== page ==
It is never too early for an emerging growth company (EGC) to begin thinking about the enhanced compensation disclosure that comes with the loss of EGC status. The post-EGC status disclosure requirements can be onerous and daunting in comparison to what EGC status requires and can potentially impact the structure and philosophy of the company's executive compensation program. Some EGCs may have arrangements that could draw scrutiny by ISS or activist or institutional shareholders that might be adjusted prior to loss of EGC status.
The sooner the impact of the loss of EGC status and how to cope with it becomes a priority for the board and management, the more likely the company is to be able to transition smoothly into the full reporting regime that will apply.
Under the Jumpstart Our Business Startup Act of 2012 (JOBS Act), an EGC is generally defined as a company with less than $1 billion in annual gross revenue (as adjusted for inflation). If the company remains an EGC until completion of its IPO, it can retain EGC status until the earliest of: (i) the end of the fiscal year containing the fifth anniversary of the IPO; (ii) the end of the fiscal year in which its annual gross revenue is at $1 billion (as adjusted for inflation); (iii) the issuance by the company of more than $1 billion in nonconvertible debt over a 36-month period; or (iv) the date on which the company qualifies as a "large accelerated filer" (generally meaning the company has "public float" (outstanding equity in the company held by parties not associated with the company) of at least $700 million.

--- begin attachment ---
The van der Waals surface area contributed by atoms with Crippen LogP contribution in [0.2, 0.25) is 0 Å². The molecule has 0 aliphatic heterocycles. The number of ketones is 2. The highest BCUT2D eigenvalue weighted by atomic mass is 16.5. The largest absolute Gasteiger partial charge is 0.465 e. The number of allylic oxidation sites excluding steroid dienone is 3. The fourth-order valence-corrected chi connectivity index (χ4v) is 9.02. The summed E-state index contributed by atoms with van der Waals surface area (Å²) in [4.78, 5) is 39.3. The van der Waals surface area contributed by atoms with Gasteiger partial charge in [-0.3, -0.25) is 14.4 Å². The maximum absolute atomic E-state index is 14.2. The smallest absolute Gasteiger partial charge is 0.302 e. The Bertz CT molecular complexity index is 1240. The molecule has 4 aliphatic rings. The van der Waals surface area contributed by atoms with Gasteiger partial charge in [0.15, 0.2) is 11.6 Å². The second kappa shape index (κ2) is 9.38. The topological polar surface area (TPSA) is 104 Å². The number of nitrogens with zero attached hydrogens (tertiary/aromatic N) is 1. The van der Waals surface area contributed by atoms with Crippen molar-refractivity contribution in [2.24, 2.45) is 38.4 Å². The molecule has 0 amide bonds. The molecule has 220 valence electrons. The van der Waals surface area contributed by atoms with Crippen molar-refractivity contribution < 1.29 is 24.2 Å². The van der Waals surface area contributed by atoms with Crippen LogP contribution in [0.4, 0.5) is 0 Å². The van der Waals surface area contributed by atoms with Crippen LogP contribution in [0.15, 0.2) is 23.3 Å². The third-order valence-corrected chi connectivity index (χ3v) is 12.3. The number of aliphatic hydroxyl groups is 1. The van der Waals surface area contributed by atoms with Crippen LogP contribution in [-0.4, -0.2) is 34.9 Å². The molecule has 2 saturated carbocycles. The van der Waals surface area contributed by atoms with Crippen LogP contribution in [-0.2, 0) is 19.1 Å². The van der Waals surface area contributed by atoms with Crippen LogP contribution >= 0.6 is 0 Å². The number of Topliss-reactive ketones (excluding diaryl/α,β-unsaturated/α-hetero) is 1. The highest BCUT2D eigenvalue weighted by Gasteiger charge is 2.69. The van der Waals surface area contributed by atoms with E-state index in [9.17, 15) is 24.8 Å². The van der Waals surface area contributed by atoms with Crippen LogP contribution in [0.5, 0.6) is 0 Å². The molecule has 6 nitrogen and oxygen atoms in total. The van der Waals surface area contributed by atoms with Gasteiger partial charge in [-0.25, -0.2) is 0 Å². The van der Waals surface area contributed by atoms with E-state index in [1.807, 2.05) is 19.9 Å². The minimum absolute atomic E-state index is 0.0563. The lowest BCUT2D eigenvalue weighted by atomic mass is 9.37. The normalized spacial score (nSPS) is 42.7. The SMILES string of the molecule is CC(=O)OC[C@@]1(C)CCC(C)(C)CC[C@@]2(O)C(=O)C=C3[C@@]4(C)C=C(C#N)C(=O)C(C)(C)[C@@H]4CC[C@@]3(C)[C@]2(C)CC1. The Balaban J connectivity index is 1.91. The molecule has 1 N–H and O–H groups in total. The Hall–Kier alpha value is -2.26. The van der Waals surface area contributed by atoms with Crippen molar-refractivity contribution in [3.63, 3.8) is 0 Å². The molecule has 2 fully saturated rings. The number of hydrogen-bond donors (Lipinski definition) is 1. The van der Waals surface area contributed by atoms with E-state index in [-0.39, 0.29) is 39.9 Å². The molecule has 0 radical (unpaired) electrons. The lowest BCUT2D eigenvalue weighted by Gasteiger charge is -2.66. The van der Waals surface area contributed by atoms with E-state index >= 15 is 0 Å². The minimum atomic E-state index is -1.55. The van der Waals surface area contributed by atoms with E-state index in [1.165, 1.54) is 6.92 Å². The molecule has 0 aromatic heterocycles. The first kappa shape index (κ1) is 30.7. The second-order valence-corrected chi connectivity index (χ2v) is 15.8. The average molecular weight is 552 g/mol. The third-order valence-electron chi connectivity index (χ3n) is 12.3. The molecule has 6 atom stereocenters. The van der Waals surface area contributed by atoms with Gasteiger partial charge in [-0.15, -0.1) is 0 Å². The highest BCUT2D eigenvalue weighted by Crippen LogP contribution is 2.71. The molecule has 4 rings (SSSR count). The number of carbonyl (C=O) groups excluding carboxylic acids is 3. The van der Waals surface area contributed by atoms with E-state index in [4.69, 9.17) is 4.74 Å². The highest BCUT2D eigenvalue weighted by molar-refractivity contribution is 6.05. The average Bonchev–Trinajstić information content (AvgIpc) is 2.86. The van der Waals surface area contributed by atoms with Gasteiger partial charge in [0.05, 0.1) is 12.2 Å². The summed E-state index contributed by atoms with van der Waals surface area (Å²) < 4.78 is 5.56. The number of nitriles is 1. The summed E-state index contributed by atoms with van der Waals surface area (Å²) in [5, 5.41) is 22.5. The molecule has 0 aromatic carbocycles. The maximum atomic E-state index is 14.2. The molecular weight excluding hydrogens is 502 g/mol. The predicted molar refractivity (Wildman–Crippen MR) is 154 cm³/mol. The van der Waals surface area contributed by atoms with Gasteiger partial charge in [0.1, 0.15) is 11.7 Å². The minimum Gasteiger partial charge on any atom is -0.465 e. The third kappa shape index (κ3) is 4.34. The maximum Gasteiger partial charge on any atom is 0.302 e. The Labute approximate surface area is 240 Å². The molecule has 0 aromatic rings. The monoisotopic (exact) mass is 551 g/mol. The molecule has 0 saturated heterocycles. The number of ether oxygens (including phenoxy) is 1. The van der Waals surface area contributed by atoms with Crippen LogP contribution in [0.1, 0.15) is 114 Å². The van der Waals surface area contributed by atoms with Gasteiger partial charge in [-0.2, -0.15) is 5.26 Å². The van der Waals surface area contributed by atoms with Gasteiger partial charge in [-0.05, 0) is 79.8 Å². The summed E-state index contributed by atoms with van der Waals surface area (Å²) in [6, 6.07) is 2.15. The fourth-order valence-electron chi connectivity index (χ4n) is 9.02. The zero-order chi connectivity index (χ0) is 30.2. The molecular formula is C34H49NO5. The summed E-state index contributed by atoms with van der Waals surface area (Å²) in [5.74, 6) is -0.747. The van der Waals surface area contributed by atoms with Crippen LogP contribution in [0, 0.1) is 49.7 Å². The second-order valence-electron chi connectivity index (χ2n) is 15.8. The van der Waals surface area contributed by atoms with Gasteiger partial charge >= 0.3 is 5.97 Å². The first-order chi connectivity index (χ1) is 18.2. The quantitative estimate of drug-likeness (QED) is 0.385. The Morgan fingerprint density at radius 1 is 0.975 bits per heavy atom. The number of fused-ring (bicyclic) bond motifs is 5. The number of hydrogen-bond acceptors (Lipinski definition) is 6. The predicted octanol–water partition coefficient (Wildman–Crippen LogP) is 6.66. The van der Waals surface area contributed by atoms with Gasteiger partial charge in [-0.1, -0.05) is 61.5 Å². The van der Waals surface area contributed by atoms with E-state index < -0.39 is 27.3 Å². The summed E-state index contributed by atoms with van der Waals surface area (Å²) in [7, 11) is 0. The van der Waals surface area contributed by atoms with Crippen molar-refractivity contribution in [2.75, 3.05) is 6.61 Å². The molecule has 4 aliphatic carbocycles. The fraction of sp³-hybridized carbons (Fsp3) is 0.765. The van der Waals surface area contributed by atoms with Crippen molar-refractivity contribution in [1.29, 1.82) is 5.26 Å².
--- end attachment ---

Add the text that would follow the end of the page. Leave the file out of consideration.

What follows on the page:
Once the EGC status expires, the company will have to start making many new or enhanced disclosures regarding its executive compensation, including:
- Disclosure regarding the CEO, CFO and the next three highest paid executives (EGC status required disclosure for only the CEO and the next two highest paid executives);
- A full Compensation Discussion & Analysis (CD&A) section, which can be quite lengthy;
- Summary compensation table for prior three years, including pension plan information (EGC status required only prior two years and no pension plan information);
- Option exercise and equity vesting table providing information on amounts with respect to each during the immediately preceding fiscal year;
- Grant of plan-based awards table providing information on all equity and other awards granted during the immediately preceding fiscal year;
- Discussion of the value of payments upon a change in control of the company or termination of each executive's employment with the company;
- Table for pension and nonqualified deferred compensation arrangements; Say-on-pay shareholder votes; Say-on-frequency shareholder;
- and CEO pay ratio disclosure.